A grizzly bear in Denali National Park, Alaska.
Photo: National Park Service (Flickr)

It looks like nobody’s going to be shooting a Yellowstone grizzly bear for sport this year after all.

On Monday, U.S. District Court Judge Dana Christensen restored endangered species protections to grizzly bears in the Greater Yellowstone Ecosystem, asserting that the U.S. Fish and Wildlife Service (FWS) acted “arbitrarily and capriciously” when it chose to delist the 700 bears in 2017. The ruling ends a high-stakes showdown over what would have been Idaho and Wyomings’ first grizzly bear hunting seasons in over 40 years.

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Wyoming’s planned hunt of up to 22 bears, in particular, sparked a national uproar, as those who opposed it on moral or scientific grounds squared off against ranchers and farmers living near Yellowstone.

In his order, Christensen made clear that the case “is not about the ethics of hunting, and it is not about solving human- or livestock-grizzly conflicts as a practical philosophical manner.”

Instead, the case was about whether the decision to de-list this segment of the Lower 48 grizzly population was scientifically sound. (Grizzly bears as a whole still enjoy endangered species protections across the Lower 48.) Christensen felt that it wasn’t, writing that FWS “failed to consider how reduced protections in the Greater Yellowstone Ecosystem would impact the other grizzly populations.”

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The ruling drew heavily on a case the federal agency lost last year, when its decision to de-list Western Great Lakes region gray wolves was vacated in court for failing to consider species-wide impacts.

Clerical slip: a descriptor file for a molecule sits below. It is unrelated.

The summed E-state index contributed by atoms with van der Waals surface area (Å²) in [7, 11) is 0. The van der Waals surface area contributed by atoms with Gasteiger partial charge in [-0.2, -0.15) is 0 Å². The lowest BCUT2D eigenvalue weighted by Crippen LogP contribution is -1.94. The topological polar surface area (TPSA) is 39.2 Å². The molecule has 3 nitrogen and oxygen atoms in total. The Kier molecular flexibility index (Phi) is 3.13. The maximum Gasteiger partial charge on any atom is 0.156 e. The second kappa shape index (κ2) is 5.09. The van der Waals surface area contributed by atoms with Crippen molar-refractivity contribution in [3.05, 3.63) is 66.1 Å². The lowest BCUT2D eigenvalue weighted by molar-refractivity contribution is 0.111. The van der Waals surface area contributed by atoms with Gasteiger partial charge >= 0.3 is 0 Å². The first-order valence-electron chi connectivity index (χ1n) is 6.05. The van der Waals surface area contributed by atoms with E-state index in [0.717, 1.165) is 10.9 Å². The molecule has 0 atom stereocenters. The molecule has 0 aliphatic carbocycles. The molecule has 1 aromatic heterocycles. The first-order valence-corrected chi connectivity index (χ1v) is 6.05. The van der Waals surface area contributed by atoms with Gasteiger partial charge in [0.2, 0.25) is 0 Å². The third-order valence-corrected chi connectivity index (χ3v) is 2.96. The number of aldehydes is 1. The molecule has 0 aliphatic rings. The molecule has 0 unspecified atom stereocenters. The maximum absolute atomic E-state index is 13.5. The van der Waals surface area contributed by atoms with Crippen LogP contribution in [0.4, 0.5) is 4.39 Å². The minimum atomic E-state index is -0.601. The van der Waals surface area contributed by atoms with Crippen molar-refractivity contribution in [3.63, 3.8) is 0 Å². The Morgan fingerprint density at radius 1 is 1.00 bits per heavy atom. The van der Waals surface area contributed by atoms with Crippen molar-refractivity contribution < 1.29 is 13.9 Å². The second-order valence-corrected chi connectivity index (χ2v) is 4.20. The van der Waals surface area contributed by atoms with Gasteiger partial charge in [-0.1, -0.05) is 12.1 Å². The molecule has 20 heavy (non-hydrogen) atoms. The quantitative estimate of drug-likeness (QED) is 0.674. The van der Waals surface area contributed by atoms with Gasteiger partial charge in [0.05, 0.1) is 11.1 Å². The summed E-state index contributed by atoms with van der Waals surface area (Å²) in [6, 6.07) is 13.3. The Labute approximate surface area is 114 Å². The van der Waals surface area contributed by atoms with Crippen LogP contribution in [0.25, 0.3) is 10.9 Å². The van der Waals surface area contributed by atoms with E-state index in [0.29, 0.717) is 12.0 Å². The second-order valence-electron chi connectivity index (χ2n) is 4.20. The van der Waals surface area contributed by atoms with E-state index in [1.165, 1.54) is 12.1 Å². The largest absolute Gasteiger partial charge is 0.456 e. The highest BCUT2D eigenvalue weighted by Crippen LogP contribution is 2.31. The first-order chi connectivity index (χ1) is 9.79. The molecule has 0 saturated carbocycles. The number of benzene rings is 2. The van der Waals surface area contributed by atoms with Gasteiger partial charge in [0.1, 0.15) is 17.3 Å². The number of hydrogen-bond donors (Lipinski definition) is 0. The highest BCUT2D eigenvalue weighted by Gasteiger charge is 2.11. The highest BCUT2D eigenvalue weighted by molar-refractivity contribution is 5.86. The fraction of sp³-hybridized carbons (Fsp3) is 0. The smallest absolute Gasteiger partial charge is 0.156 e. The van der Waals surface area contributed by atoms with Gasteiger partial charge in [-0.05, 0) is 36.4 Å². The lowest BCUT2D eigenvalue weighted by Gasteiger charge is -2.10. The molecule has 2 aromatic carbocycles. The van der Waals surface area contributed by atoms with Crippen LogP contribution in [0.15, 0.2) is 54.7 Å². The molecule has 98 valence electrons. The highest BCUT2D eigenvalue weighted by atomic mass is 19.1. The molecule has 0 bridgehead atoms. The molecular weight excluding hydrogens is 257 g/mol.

Both cases considered a predator that was virtually extirpated across the lower 48 before receiving endangered species protections. Wolves and grizzlies both still occupy a fraction of their former range and need large habitats and connected populations to muster a more complete recovery.

The Greater Yellowstone grizzlies are the second largest of five isolated groups scattered across Wyoming, Idaho, Montana, and Washington. These 1,800 bears represent a small percentage of a population that once roamed coast-to-coast. And while the Yellowstone grizzlies have rebounded somewhat in recent decades, they are still isolated from the approximately 1,000 bears living in Montana’s Northern Continental Divide Ecosystem and the other, far smaller subpopulations.

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In response to a query about Christensen’s potential ruling several weeks back, Noah Greenwald, Endangered Species Director at the Center for Biological Diversity, told Earther he’d like to see FWS “go back to the drawing board on a recovery plan for grizzly bear that includes full recovery before delisting.”

Greenwald wasn’t hopeful about such a plan emerging under the Trump administration. But at least with this latest ruling, one potential threat to grizzly recovery has been thwarted for now.